Snakewood – Plot vs. Prose

25543925Thanks to the lovely folks over at Netgalley, I have yet another ARC (Advanced Reader’s Copy) to talk about this week. Snakewood, by Adrian Selby, is a fantastic vengeance story that takes a spin on the dark mercenaries trope. It follows the story of a mercenary company in retirement as they are slowly assassinated, while desperately trying to figure out who is killing them off and why. The book reminds me of one of my favorite series of all time, The Black Company, but unfortunately is not quite able to live up to the majesty of that series’ legacy. However, before we talk about its shortcomings, let’s talk about the book’s strength – the story.

As I mentioned, Snakewood is the story of a mercenary company in retirement. We follow the remnants of “The Twenty”, a small squad of soldiers who reportedly could win any battle and turn any tide. They were legendary fighters for hire in a land filled with mercenary armies, and were highly sought after in their day. However, their glory days passed and the remnants of the once great company split up and went on their way. This changes when the leader of The Twenty realizes that his old members are slowly being picked off by an assassin, and he tries to bring them back together from their various lives to figure out what is happening. The story is told from multiple POV’s in The Twenty, as we see them in their various lives trying to escape death. Meanwhile, we are also shown the perspective of the assassin in question as she hunts down The Twenty for a crime they committed against her at a place called Snakewood many years ago.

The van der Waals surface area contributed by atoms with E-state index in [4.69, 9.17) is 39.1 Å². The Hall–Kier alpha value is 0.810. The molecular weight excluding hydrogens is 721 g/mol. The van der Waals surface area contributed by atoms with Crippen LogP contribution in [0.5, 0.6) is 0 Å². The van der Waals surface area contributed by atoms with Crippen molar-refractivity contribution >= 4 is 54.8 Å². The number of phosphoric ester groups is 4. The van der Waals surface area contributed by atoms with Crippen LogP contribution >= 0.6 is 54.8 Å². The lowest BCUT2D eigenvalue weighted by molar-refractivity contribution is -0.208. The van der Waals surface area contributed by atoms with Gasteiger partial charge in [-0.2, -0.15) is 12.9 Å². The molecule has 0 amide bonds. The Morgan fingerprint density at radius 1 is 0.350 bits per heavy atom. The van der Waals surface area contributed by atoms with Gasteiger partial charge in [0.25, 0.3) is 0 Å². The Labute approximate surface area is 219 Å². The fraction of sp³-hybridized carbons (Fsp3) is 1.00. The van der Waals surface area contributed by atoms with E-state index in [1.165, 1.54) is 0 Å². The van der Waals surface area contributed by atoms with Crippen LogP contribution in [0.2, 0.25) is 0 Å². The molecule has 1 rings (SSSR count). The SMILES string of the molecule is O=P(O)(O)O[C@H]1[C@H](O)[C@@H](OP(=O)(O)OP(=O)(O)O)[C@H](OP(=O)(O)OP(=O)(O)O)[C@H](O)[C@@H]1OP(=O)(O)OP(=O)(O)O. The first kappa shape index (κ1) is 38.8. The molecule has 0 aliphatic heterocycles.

Initially I was highly skeptical when I was told I would be reading about a set of twenty men who were able to take on entire armies. Magic in the world is scarce, and most fights are won with a combination of martial skill and berserker potions that soldiers drink to grant them improved abilities on the battlefield. While The Twenty were supposed to have access to the best potions available, it seemed a little unreasonable to claim that they could beat thousands of men in combat alone. This is why I was so excited to learn that The Twenty’s power came not from their individual combat prowess, but from the fact that each of them was a master of a different aspect of warfare. One of them is a master of siegecraft, one of cavalry, one of politics, one of blade & armor, and so on. Using their mass knowledge of warcraft, they functioned as a “rent-a-general’ and joined conflicts. They used their knowledge to turn tides. This to me was the most appealing aspects of the book, as I really enjoyed learning about this specialised group and the tactics they employed to win conflicts. In addition, it was really interesting to see where each of them had gone after the break up. The Twenty landed in all walks of life after they broke up, and it leads to a really nice variety of interactions as the assassin tracks them down in farmsteads, courtrooms, armies, and other forms of retirement. The assassin herself is also handled well, revealing the mystery of her past as a slow burn instead of a grand reveal. The slow piecing together of her backstory kept me invested a long time.